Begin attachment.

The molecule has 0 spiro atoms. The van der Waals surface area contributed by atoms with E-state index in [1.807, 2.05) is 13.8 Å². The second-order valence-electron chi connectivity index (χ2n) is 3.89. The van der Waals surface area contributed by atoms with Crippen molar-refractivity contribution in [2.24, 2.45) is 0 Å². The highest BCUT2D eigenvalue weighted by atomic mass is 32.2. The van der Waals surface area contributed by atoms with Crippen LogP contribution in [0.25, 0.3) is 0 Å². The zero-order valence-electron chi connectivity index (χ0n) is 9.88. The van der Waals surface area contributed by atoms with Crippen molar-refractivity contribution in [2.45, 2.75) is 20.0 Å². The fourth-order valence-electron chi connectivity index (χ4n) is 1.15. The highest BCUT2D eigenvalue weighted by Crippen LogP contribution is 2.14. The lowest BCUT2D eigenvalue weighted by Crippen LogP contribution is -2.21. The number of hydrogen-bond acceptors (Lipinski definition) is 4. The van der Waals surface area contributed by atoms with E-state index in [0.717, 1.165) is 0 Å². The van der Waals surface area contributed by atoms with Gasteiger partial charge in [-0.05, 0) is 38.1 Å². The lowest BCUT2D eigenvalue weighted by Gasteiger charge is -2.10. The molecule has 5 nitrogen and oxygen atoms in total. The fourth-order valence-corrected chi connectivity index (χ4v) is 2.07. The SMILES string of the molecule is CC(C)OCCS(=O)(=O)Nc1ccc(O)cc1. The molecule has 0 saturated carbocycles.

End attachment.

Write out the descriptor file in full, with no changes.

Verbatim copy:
The molecule has 0 spiro atoms. The van der Waals surface area contributed by atoms with E-state index in [1.807, 2.05) is 13.8 Å². The second-order valence-electron chi connectivity index (χ2n) is 3.89. The van der Waals surface area contributed by atoms with Crippen molar-refractivity contribution in [2.24, 2.45) is 0 Å². The highest BCUT2D eigenvalue weighted by atomic mass is 32.2. The van der Waals surface area contributed by atoms with Crippen LogP contribution in [0.25, 0.3) is 0 Å². The zero-order valence-electron chi connectivity index (χ0n) is 9.88. The van der Waals surface area contributed by atoms with Crippen molar-refractivity contribution in [2.45, 2.75) is 20.0 Å². The fourth-order valence-electron chi connectivity index (χ4n) is 1.15. The highest BCUT2D eigenvalue weighted by Crippen LogP contribution is 2.14. The lowest BCUT2D eigenvalue weighted by Crippen LogP contribution is -2.21. The number of hydrogen-bond acceptors (Lipinski definition) is 4. The van der Waals surface area contributed by atoms with E-state index in [0.717, 1.165) is 0 Å². The van der Waals surface area contributed by atoms with Gasteiger partial charge in [-0.05, 0) is 38.1 Å². The lowest BCUT2D eigenvalue weighted by Gasteiger charge is -2.10. The molecule has 5 nitrogen and oxygen atoms in total. The fourth-order valence-corrected chi connectivity index (χ4v) is 2.07. The SMILES string of the molecule is CC(C)OCCS(=O)(=O)Nc1ccc(O)cc1. The molecule has 0 saturated carbocycles.